32 Penile Cancer Pelvic LN Mets vs. Survival AuthorPts with +ve LN5 yr survival Dekernion21 (50%) Horenblas20 Srinivas110 Pow-Sang32 (66%) Kamat62 (33%) Ravi300 Total545 (10%)

33 Cancer Penis Substratification of LN vs survival Survival with metastatic inguinal LN 20-25% Survival related to : - No. of metastatic nodes - Bilaterality - Level of metastatic nodes - Perinodal extension (Srinivas 1989, Tongaonkar 1992)

34 Inguinopelvic Lymphadenectomy Indications for adjuvant therapy >2 metastatic inguinal nodes Extranodal extension of disease Pelvic lymph node metastases

35 Penile Cancer Management of fixed nodes Neoadjuvant chemo + surgery in responders Palliative chemotherapy Chemotherapy + radiation therapy

36 Complications of lymphadenectomy Persistent lymphorrhoea Wound breakdown, necrosis, infection Lymphocyst Femoral blowout Lymphangitis Lymphoedema of lower extremity

37 Cancer Penis Measures to reduce morbidity of GND Choice of incision Downscaling of template Saphenous vein sparing Reconstructive techniques Lymphovenous shunts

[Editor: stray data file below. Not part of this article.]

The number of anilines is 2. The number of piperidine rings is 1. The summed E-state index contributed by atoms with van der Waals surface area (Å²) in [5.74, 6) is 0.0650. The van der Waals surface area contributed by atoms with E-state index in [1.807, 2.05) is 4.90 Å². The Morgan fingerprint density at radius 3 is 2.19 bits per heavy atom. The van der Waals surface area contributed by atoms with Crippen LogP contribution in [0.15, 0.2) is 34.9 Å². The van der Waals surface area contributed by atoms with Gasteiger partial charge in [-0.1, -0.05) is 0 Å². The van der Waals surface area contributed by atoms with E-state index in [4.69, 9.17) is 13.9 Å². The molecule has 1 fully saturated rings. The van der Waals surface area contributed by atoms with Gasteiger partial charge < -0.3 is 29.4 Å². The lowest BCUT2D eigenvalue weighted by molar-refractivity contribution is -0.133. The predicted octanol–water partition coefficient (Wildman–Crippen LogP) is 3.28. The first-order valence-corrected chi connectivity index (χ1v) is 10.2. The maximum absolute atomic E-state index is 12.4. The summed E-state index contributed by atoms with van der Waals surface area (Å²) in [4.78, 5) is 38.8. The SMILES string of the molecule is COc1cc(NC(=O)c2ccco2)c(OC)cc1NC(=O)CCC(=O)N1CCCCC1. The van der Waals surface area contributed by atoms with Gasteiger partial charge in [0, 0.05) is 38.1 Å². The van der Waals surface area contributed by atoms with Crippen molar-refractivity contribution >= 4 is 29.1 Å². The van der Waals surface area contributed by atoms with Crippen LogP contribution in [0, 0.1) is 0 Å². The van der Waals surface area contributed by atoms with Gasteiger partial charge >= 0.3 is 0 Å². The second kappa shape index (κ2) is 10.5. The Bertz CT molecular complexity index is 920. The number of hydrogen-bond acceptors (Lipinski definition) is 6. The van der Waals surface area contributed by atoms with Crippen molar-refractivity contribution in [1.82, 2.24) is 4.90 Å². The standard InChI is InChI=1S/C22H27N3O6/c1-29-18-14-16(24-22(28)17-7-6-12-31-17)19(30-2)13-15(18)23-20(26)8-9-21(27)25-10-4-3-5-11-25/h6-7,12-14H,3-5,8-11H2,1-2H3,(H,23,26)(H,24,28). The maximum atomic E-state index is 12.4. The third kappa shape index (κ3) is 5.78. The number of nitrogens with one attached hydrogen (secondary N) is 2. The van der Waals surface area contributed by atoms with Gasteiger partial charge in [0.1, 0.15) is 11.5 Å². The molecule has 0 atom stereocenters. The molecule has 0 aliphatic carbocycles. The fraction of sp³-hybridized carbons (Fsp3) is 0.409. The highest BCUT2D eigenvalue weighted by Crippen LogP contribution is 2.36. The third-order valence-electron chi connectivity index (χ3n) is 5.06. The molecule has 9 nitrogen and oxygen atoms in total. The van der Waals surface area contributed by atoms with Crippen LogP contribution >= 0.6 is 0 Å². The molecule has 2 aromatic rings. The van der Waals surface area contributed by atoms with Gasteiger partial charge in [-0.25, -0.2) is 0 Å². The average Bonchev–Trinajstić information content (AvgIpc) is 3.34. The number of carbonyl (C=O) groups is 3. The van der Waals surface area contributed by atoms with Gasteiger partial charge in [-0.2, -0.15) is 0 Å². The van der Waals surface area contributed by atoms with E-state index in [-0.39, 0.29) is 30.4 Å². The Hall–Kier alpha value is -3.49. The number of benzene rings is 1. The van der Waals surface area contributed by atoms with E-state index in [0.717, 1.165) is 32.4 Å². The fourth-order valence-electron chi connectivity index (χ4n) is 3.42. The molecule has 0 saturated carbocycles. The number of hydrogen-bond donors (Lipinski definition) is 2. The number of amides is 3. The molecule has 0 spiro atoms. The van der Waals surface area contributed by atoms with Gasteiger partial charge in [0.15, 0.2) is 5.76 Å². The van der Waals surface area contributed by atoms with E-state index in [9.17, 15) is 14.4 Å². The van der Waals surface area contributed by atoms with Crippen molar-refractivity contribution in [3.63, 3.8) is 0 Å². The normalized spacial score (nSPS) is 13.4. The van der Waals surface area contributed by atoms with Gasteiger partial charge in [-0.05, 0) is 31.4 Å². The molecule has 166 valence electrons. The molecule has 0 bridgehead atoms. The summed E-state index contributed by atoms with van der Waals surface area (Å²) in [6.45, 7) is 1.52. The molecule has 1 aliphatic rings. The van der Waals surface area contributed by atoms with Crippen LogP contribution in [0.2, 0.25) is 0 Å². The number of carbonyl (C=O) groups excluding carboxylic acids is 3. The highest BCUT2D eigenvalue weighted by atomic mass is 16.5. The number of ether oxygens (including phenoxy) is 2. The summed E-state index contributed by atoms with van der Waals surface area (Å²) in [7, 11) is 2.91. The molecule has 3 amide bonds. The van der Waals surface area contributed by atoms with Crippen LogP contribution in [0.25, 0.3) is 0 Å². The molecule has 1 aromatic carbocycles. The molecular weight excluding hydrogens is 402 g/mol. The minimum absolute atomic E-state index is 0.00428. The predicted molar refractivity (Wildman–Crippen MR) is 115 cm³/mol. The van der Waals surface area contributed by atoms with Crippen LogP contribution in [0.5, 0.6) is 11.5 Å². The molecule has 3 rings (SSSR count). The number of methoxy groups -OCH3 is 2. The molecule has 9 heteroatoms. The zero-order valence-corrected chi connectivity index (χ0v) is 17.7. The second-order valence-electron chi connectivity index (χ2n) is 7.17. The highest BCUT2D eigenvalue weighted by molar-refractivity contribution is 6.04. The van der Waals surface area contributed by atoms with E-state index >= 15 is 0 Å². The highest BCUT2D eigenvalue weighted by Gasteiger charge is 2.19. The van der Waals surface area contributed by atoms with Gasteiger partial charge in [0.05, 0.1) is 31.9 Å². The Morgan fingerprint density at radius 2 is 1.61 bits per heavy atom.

38 Tensor fascia lata myocutaneous flap

39 Measures to reduce morbidity of GND TMH experience (n = 100) Elective excision of skin overlying the lymph node area Reconstruction with TFL or anterolateral thigh flap Significant reduction in early & late morbidity ? Improved disease control

40 Penile Cancer: Conclusions Uncommon disease No systematic study & complete absence of RCTs Small no of patients over a long time Poor decision making, treatment delays, poor compliance to treatment & follow up RCTs to develop guidelines essential